What is the best location to put templates in django project?

10 Answers 10


Placed in <PROJECT>/<APP>/templates/<APP>/template.html for app-specific templates to help with making the app reusable elsewhere.

For general "global" templates I put them in <PROJECT>/templates/template.html

  • 11
    Wondering the reason for 2 <APP>s in <PROJECT>/<APP>/templates/<APP>/template.html?
    – David Xia
    Commented Mar 9, 2012 at 7:33
  • 18
    The first /app/templates is just to group templates with their relevant app. The second app is to prevent name collisions. (Presumably, you'll point TEMPLATE_DIRS to point to each of these directories, but in the end, Django lumps them together into one giant directory.) See: docs.djangoproject.com/en/dev/ref/templates/api/…
    – Ceasar
    Commented Mar 26, 2012 at 23:05
  • 3
    For this to work (django 1.6), I had to add directive for the file system template loader: TEMPLATE_DIRS = (os.path.join(BASE_DIR, "templates"))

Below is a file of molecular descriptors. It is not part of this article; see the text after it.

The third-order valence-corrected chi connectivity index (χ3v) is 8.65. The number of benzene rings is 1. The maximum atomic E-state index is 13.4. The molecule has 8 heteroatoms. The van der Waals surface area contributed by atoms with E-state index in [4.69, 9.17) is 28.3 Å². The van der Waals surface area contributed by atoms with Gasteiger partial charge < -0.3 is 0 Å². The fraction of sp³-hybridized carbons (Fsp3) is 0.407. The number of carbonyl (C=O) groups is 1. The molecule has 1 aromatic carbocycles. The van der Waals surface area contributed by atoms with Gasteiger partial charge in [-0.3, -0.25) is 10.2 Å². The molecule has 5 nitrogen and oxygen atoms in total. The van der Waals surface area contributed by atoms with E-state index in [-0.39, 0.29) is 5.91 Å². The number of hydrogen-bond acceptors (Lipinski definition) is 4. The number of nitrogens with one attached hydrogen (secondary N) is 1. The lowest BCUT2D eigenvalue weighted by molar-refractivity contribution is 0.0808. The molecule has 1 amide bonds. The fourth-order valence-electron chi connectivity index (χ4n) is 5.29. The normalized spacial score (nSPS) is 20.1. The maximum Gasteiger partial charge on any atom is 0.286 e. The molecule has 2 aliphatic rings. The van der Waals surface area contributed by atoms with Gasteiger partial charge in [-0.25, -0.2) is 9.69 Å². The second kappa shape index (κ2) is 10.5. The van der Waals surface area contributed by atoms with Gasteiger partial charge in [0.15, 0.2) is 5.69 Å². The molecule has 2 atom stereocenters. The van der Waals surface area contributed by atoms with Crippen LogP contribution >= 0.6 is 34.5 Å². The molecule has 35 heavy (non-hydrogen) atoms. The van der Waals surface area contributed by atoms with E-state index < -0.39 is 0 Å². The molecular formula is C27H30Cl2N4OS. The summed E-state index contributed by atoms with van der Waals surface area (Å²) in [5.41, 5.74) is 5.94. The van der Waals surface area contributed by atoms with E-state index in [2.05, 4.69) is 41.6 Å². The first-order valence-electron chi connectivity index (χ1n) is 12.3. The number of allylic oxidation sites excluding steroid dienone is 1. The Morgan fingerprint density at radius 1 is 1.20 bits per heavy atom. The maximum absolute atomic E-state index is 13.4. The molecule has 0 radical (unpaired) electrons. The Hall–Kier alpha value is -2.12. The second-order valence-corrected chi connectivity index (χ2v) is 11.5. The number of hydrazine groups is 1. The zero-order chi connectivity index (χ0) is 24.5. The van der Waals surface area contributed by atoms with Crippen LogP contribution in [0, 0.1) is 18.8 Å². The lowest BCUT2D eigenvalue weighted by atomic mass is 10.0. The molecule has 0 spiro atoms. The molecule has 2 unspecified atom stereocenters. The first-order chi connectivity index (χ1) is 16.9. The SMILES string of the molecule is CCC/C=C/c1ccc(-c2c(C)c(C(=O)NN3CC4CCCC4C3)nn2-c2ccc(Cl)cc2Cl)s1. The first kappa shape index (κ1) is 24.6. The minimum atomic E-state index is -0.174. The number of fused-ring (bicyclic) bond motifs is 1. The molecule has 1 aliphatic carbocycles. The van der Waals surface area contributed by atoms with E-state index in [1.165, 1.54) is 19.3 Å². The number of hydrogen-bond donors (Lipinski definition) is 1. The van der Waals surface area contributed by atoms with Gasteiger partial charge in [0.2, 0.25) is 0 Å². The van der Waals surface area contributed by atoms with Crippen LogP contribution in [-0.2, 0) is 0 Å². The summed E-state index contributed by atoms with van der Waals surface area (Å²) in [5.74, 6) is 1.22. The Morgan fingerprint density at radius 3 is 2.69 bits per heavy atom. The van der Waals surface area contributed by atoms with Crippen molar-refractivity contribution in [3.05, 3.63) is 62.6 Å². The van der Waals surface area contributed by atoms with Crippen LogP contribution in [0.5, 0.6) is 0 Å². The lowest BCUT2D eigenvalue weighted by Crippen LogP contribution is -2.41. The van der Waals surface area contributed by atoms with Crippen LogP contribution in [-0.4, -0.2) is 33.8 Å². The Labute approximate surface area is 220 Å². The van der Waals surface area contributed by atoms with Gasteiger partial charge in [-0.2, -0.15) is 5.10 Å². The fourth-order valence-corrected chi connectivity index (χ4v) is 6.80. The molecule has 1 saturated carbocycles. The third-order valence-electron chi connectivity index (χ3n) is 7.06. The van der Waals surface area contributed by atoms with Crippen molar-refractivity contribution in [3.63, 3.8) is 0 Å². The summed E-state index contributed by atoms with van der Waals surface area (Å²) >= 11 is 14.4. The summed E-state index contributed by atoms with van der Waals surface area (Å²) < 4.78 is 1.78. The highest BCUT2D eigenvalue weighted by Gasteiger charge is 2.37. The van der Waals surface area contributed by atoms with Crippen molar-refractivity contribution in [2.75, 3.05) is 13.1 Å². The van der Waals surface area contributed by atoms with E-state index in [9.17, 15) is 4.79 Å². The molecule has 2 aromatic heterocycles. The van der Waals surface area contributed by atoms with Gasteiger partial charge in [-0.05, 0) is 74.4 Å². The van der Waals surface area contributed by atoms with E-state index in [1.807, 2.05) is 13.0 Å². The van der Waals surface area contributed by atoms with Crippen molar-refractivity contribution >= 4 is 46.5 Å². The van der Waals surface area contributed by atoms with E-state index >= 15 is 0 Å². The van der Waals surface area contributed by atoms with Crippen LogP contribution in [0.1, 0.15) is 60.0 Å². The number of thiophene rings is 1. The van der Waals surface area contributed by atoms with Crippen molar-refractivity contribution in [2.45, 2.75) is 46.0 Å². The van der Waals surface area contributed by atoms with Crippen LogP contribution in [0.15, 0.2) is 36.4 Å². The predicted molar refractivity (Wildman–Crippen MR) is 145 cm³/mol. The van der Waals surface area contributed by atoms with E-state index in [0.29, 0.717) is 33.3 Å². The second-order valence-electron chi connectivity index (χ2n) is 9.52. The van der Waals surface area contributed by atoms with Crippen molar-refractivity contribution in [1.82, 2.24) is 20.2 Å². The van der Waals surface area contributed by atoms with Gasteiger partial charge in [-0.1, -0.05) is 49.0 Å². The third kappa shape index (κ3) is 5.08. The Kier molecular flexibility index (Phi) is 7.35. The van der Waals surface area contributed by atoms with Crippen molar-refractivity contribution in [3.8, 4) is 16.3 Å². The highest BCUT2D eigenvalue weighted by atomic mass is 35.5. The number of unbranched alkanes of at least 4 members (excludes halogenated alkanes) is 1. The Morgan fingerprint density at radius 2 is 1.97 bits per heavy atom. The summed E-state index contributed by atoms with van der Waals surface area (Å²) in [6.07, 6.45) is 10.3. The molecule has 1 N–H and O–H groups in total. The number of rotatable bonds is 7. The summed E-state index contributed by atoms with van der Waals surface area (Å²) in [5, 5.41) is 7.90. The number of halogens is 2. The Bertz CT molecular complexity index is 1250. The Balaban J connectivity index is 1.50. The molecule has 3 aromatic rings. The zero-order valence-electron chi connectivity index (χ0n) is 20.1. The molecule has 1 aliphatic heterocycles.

– Fafaman
    Commented Jun 30, 2014 at 13:41
  • 7
    This answer is ancient, but somehow I ended up here. For the record, TEMPLATE_DIRS is now deprecated - you should instead add DIRS=[os.path.join(BASE_DIR, "templates")] to TEMPLATES - see stackoverflow.com/questions/29725132/…
    – John Aaron
    Commented Jun 7, 2019 at 23:41

From the Django book, chapter 4:

If you can’t think of an obvious place to put your templates, we recommend creating a templates directory within your Django project (i.e., within the mysite directory you created in Chapter 2, if you’ve been following along with our examples).

This is exactly what I do, and has worked great for me.

My directory structure looks something like this:

/media for all my CSS/JS/images etc
/templates for my templates
/projectname for the main project code (i.e. the Python code)

  • 2
    when you put the templates in /templates, is there a way to tell the template loader to load it without specifying the full path to /template in TEMPLATE_DIRS to load with django.template.loaders.filesystem.Loader? It would be great to do this with a relative path, and under 1.4 my loader is not looking under <project>/templates Commented Oct 9, 2012 at 16:21